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Effective communication

Author: Mark Dawson (University of Bradford)
Description: Advice on how to communicate effectively, particularly in a group working environment. Areas covered include active listening, body language and clarity of expression.
Estimated activity time: 10 minutes
Type of media: Webpage
Licence: Creative Commons BY-NC-SA 3.0
(This resource can be freely repurposed and reused)
Category: Group Work Listening and Interpersonal Skills Oral Communication
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Date: This information/resource was last updated in .

EFFECTIVE COMMUNICATION

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An effective team communicates well. Poor communication is a very common cause of problems when people are working collaboratively. These tips will give you an idea of some key things to remember.

1) Know what communication is!

Communication is a two‐way process! You have to receive information as well as transmit a message. This means listening, understanding and thinking about what people are trying to tell you, not just letting them know what you think.

2) Try to listen actively.

We often think about what we are going to say next, rather than actually process what other people are saying. Taking brief notes can help with this. It is also important to let people know that you are listening to them with the occasional nod or by asking a question to let them know you are paying attention.

3) Give people time to speak.

People should be given time to speak, especially in response to a major point or argument. Sometimes it is worth having some silence while people think about what has just been said. Try to avoid long speeches with no breaks!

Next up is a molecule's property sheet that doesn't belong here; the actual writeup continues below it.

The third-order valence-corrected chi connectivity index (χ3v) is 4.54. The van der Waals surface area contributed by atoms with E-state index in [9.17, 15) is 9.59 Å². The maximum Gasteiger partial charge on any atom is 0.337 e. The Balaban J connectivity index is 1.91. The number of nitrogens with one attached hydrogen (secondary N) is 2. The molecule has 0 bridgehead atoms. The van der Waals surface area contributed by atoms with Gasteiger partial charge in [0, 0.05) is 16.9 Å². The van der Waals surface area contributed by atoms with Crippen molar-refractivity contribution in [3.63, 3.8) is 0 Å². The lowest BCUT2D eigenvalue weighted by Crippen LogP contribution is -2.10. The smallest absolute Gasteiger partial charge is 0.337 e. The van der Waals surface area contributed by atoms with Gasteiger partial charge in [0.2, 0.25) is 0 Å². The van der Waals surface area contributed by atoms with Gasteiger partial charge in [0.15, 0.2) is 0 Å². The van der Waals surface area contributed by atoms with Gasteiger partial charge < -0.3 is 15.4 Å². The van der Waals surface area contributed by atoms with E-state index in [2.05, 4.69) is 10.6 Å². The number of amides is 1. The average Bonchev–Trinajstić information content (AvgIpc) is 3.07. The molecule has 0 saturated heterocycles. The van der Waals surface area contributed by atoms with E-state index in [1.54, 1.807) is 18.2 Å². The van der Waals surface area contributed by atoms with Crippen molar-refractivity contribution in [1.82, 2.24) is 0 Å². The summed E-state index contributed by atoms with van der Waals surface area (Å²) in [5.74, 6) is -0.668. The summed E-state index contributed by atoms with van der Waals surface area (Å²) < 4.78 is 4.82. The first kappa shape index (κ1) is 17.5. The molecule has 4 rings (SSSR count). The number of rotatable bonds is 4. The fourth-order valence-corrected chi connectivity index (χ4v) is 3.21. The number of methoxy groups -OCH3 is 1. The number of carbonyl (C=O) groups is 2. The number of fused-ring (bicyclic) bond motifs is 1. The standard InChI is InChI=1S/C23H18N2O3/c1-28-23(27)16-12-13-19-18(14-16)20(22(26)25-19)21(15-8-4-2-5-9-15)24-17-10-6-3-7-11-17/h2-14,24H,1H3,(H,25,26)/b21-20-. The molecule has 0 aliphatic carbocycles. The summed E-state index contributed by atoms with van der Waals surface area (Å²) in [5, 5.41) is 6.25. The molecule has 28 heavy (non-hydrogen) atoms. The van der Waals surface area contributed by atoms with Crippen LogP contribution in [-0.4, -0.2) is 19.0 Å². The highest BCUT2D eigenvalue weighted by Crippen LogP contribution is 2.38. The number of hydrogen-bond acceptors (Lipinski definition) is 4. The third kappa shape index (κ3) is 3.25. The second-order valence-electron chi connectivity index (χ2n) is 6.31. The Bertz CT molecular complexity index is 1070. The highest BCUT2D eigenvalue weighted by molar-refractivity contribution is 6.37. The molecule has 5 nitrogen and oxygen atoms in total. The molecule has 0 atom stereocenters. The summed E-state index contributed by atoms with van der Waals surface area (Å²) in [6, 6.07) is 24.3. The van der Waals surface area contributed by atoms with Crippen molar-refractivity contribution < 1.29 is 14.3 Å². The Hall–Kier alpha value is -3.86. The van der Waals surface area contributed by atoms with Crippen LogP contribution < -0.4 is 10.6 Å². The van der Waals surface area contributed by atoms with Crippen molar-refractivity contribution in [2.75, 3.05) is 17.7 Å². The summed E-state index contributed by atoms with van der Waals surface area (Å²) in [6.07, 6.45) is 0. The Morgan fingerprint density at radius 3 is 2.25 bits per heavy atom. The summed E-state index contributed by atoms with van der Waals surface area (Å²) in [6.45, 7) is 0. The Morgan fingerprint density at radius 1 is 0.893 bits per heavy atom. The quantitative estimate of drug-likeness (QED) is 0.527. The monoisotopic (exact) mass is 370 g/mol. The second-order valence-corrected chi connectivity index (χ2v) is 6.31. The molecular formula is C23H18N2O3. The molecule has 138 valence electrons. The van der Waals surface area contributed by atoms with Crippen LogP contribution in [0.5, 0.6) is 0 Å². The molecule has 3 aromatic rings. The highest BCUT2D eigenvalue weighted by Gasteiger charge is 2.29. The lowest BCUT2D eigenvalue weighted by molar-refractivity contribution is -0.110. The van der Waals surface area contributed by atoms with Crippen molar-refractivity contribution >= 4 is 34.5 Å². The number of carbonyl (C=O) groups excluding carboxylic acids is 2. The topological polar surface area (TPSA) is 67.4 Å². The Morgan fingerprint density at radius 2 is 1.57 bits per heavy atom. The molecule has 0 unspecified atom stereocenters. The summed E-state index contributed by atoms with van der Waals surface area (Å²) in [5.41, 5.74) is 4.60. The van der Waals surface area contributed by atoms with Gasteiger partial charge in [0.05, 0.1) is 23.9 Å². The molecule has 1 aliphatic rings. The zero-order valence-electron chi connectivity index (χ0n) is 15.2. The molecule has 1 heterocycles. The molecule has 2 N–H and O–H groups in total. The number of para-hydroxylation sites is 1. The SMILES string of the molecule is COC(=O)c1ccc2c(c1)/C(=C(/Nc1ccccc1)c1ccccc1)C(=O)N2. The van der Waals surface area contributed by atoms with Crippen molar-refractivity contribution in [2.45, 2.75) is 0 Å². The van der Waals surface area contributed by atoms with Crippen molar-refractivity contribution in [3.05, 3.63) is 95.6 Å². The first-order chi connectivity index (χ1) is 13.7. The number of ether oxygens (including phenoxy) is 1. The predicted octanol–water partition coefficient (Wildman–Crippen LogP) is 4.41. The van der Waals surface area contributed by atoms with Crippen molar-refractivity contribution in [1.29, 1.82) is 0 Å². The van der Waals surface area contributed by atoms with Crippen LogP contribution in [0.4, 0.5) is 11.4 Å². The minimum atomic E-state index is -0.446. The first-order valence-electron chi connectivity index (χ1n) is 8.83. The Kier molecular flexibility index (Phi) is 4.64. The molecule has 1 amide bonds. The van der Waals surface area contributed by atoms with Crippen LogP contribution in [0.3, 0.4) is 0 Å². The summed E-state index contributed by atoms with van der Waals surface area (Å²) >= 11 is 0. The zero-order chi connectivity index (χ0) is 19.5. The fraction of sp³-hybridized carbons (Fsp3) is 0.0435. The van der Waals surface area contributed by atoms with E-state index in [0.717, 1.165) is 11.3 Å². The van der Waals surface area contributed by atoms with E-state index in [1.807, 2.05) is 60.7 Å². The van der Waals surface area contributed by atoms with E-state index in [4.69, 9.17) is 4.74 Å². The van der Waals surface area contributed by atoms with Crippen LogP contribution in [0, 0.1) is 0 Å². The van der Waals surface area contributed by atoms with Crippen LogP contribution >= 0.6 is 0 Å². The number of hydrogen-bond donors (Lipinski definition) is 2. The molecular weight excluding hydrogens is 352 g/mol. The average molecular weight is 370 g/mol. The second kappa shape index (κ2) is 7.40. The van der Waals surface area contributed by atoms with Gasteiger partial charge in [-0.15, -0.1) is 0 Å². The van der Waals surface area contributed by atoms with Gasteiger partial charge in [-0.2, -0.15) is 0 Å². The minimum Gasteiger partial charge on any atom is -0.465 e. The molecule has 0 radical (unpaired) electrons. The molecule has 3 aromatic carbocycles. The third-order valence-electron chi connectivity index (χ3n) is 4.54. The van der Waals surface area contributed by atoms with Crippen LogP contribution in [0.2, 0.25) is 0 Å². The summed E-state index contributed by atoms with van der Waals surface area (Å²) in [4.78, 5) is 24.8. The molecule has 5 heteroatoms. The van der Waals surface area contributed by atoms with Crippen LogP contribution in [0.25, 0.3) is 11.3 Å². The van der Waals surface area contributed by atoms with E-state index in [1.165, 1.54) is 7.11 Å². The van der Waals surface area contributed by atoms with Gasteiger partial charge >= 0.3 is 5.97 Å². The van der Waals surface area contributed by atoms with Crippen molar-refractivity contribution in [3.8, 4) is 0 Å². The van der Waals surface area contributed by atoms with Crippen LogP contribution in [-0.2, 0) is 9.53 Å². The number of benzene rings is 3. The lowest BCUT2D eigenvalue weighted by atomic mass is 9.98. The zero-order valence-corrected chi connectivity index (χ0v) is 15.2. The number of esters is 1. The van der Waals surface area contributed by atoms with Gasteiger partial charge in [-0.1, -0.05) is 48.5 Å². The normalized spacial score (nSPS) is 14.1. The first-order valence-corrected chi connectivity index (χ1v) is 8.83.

4) Be aware of your body language.

Not facing someone when they are talking to you or when you are talking to them, slouching or certain facial expressions can make people think that you do not want to communicate. If someone seems to be getting annoyed with you, check your body language, you may be sending out the wrong signals!

5) Be polite and adaptable.

No‐one likes to be treated badly. Everyone has a right to an opinion and it is perfectly possible to discuss a disagreement without getting personal. Focus on the task and try and be as professional and calm as possible. Know that sometimes you may need to compromise or let things go in order to move forward.

6) Show empathy and respect.

Members of the group have lives outside the project and sometimes they may feel upset or unable to concentrate due to external factors. We all feel this way at times and no‐one performs brilliantly 100% of the time! Remember this and be nice!

7) Let people know what you think.

It is quite common for people to go with the majority rather than speak up about something they disagree with. If they feel strongly that it was the wrong decision and don’t get the chance to say, it can lead to resentment later. At least, if a point is raised, it can be discussed and then the group can decide the best course of action.

8) Explain your thoughts.

It is not enough to say what you think. You need to explain why you think what you do. Explain the reason. For example ‘that won’t work’ is not as effective as ‘I don’t agree, that would take a lot of time and we need to get things done quickly’.

9) Be encouraging and understanding.

Some people do not have as much confidence as others. If you notice that someone is not taking part as much as they could, try to gently bring them into the conversation. Ask them what they think and be careful how you respond. A ‘that’s one way of looking at it’ is better than ‘That is stupid, no‐one else agrees with that’!

10) Have some fun!

It’s okay to have some fun. Try starting every meeting with something light‐hearted! Get someone to tell a joke or mention something fun they did since the last meeting.


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